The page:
Sabbatical Day 81: Project complete

I have finished (woop-woop) the three parts of my study guide, “Why should I go to church?” My aim is is to give people an understanding of God’s part and our part in the service of holy communion. The guide sets out the way God makes and renews His covenant of grace with his gathered people during the communion service.

As I have studied, it has taken me by surprise just how little I knew about the function and structure of communion services. Previous studies focused on the theology of various liturgies, with critical attention to detail, so that I could spot heresy at 50 yards, but I had never given much thought to the whole. Until now, I could see no other function in communion than to remember Jesus’ death for my sin.

But now the answer to the question “why should I go to church?” is first and foremost, in my mind, for God’s people to meet with God to renew His covenant of grace. Communion is a corporate activity but my thinking and practice until now has been heavily skewed by individualistic western culture.

The study guide breaks into two parts.  Part 1 could be used by any church with a reformed (Calvinistic) theology of communion. It teaches about communion through nine questions and answers, which cover a wide range of subjects: there’s a brief bible overview and then a theology of covenants, preaching, signs, seals, the indwelling of Christ, personal salvation and the work of the Holy Spirit in communion, individually and corporately. It ends by introducing people to the basic elements of the Anglican communion service.

Qu1. What is the basic Christian story?
Qu2. What is a communion service for?
Qu3. How does God make promises and speak to his people?
Qu4. What is a sign and how does it work?
Qu4a. What signs has God given his people?
Qu5. What is a seal and how does it work?
Qu6. What does it mean to be “in” Christ?
Qu7. What do I need to do to receive eternal life?
Qu8. What happens when believers gather for a communion service? How does God renew his covenant with his people?
Qu9. What are the different parts of a communion service?

Part one gives the foundation upon which part 2 is built. I envisage that part one might take a term to study. The pace of learning and progress will depend on the group and each question could take two or more sessions to cover properly, especially the questions on preaching and on signs. Part 2 might also take a term, depending how long it takes to cover the ACNA Catechism, which is over 400 questions and answers! It is more easily digestible when broken down.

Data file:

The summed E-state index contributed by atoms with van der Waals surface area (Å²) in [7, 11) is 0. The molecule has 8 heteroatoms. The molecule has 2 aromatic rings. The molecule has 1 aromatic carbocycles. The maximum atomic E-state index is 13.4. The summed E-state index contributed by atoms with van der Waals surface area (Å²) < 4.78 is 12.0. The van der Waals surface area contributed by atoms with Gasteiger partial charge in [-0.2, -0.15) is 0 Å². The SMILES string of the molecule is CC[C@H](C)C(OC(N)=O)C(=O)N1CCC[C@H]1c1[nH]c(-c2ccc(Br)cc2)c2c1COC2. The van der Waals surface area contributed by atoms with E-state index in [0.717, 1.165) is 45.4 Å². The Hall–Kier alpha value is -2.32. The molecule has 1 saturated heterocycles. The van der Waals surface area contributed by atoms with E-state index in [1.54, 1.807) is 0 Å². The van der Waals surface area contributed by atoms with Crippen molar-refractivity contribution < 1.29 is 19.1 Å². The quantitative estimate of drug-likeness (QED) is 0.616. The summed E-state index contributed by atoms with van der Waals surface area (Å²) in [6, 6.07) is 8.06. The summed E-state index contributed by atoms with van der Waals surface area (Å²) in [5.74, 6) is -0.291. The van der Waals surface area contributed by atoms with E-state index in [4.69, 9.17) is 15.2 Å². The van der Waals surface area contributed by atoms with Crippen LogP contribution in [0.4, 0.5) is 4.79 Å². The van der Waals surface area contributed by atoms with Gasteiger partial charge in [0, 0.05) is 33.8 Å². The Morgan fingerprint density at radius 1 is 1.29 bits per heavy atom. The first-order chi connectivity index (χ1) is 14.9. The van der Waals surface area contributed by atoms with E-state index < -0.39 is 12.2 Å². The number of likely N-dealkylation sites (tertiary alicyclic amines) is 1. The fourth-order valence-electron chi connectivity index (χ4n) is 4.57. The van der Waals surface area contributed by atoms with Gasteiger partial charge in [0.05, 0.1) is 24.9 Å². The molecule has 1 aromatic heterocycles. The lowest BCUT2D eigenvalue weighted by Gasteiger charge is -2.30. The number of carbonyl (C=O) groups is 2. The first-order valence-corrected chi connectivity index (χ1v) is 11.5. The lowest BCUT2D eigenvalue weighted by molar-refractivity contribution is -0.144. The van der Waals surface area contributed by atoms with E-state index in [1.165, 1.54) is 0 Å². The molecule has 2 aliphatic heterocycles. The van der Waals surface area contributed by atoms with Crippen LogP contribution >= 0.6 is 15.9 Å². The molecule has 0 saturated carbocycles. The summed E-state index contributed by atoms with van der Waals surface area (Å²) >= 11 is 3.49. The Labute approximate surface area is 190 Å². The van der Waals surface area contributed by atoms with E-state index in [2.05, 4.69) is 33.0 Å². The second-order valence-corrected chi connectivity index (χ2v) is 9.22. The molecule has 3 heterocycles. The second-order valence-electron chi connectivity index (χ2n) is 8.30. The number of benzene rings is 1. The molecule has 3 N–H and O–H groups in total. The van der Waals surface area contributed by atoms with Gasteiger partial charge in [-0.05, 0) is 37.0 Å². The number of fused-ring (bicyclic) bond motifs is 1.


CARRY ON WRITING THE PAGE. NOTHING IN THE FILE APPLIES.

Part 2 of why should I go to church takes people through the whole of the Common Worship (Order 2) Communion service, so is only really for Anglicans. The aim is to give people a deep grasp of the theology and the purpose of the communion service as a whole, whilst studying the parts in some detail. The structure of the communion service is made clear, I think, and the reasons given for why each part is included. The aim is for people to grasp their part in renewing the covenant of grace with God.

Part 2 is set out in two columns. The liturgy is on the left and a commentary and catechism on the right. When it comes to the Lord’s Prayer, the Creed and the 10 Commandments, there is lots to teach and so people are referred to the ACNA Catechism.

The third, and final part, is a double sided A4 laminated service sheet. The headers for each section of the service follow the same format as the study guide part 2, so that the service sheet will not only act as a guide in worship but a reminder of what was studied during the course. We use a projector for the liturgy, so people will have a choice to use the service sheet or the screen.

The ACNA catechism has a service for Admission of Catechumens (people starting the course of study based on the catechism) which I intend to use when we start the first course to publicly mark the point of setting off for the group.

I expect revisions (probably after my final supervision with Garry Williams and as I trial the studies), but my hope is that others might want to use the guide too.

About neilrobbie

I am a 6'6" formerly ginger Scot, in a cross cultural marriage to my lovely Londoner wife. We've lived in SE Asia and since 2005, I have served as an Anglican minister in Wolverhampton and West Bromwich.
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